Fascinating interview with founder of Apeel Sciences, home to 50 scientists including 15 PhDs. Though no mention of biomimicry, there was much talk of “learning from nature”…
Nature is the ultimate complex system, of course — but with today’s technology, it’s now provided us with an “incredible toolkit” of different molecules that material scientists can treat like Legos to make some really interesting products. One of those is a protective layer for fruits and vegetables that extends shelf life and freshness. Because all produce is seasonal, it’s perishable — so there’s a limited geographical radius around which it can travel… whether by land, sea, or air.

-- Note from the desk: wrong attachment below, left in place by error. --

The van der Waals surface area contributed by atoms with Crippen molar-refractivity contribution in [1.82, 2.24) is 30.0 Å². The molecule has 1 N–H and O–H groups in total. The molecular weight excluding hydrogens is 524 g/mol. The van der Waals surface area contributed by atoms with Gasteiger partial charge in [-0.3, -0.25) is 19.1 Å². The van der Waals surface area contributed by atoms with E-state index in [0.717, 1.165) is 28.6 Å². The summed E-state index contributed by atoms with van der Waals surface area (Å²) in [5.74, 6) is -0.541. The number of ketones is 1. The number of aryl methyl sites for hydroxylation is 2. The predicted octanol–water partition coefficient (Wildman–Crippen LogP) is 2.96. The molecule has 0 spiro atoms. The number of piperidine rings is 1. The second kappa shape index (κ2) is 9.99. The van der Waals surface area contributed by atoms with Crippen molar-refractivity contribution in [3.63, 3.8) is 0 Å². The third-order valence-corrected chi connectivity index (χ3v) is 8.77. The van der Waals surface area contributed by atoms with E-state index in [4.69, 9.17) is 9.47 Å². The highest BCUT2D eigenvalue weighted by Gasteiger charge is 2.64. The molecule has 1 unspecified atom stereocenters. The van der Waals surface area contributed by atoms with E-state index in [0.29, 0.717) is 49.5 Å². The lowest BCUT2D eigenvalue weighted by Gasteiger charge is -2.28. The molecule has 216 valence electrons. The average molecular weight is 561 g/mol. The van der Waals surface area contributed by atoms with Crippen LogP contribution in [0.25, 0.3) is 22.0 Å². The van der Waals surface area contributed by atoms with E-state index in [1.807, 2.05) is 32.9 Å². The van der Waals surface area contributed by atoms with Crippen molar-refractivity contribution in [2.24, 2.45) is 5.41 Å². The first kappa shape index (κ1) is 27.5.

How does this change what food we sell, buy, eat… taste? How does it affect smallholder farmers both in the United States and in the developing world — where there’s no real infrastructure, yet alone for a cold-storage supply chain? And finally, what are some of the most interesting advances in the interdisciplinary field of materials science right now and up next: Is it finally time for these “hard”ware companies to be more software-like?
All this and more (and unfortunately, some puns too!) on this episode of the a16z Podcast with Apeel founder and CEO James Rogers and a16z partners Malinka Walaliyadde and Sonal Chokshi. Will tech reshape the food-map of the world?